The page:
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The use of ICT as an education tool is a key measure for equipping Africa’s students with skills they need to be competitive in the global market, a gathering of education experts meeting this week in Abidjan, Côte d’Ivoire, said.
Speaking at the 2nd African Ministerial Forum on ICT Integration in Education and Training on Wednesday, June 8, John Galvin, Vice-President and General Manager of Intel Education at Intel, said using ICT for learning gives children hands-on experience that develops their critical thinking, increasing their problem-solving capacity, while, at the same time allowing them to be innovative.
The June 7-9, 2016 event was convened by the Association for the Development of Education in Africa (ADEA), which is hosted by the African Development Bank (AfDB). It sought to deliberate on practical ways through which ICT can effectively be integrated into Africa’s education system to produce graduates that are ready for the job market.
According to Intel, eight out of 10 jobs require technical skills or ICT training. “All these demand a different way of education. Instead of us teaching students theoretically, let us use ICT to give them the skillssets that will empower them to confront the job market,” said Galvin.
The AfDB’s Jobs for Youth in Africa (JfYA) strategy was lauded for targeting ICT for education to groom young people for employment. “Through the newly launched program we want to assist member countries to advance ICT. We would like to connect ICT to education to ensure our students are marketable when they graduate,” said Etienne Porgo, Division Manager, Education, Science and Technology, within the Bank’s Human Development Department.
Launched at the Bank’s Annual Meetings in Zambia in May 2016, the JfYA will see the Bank invest US $5 billion over the next ten years and generate 25 million new jobs. These investments are expected to create opportunities for 50 million young people through skills development, and job creation in agriculture, industry and ICT.
The Ministerial Forum heard that policies which ensure learning using ICT are critical, and they must hinge on ICT for development. These policies will ensure delivery of quality education. “For you to have quality, you need quality teachers trained on how to utilise ICT for education,” said David Atchoarena, UNESCO’s Director of Policies and Lifelong Learning Systems. Similarly, Oley Dibba-Wadda, ADEA’s Executive Secretary, underlined that ICT integration in the education sector was both a technical and policy issue that would guarantee continuous training to both the teacher and the learner.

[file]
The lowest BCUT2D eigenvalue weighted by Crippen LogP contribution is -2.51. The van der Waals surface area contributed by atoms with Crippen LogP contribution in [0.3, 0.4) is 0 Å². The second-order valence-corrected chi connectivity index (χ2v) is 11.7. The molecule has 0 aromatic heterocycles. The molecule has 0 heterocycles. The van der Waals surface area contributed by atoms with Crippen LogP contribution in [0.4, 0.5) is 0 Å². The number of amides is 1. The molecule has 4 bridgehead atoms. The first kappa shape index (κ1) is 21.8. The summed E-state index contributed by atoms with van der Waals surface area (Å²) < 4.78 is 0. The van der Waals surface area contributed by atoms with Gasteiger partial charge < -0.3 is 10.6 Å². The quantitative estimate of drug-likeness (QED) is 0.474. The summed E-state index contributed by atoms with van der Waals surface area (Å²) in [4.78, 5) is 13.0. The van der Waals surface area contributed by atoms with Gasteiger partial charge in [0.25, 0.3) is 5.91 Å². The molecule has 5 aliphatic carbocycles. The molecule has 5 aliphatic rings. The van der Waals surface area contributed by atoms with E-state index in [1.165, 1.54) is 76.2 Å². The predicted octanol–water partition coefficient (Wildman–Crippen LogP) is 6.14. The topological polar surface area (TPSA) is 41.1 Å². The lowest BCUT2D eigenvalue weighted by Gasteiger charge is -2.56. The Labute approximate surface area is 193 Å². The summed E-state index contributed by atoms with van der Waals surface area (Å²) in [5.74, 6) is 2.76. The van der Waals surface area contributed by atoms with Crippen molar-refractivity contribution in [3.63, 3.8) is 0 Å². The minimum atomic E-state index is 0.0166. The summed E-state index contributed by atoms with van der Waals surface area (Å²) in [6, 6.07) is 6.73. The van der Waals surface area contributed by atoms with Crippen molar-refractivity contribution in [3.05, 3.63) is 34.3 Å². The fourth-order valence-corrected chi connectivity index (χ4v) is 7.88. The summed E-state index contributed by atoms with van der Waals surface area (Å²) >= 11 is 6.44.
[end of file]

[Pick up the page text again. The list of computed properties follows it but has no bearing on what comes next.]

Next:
Côte d’Ivoire highlighted how the establishment of the ICT in education policy has led to an increase in financial resource allocation to the education sector, especially e-education. “Teachers are being trained to align them with ICT systems. We are also have partnerships with ICT firms, to offer trainings,” said Bruno Nabagné Koné, the Minister of Digital Economy and Government spokesman.
The Abidjan Forum emphasized the need for partnerships and resources to promote education institutions in order to advance technology and innovation. The AfDB was lauded for its efforts to fund African institutions in technology and innovation, thus helping youth to become more skills-relevant. The Bank supported the creation of the Pan African University, which comprises five Pan African Institutes from East, West, Central, North and Southern Africa. The university is focusing mainly on science, technology and innovation.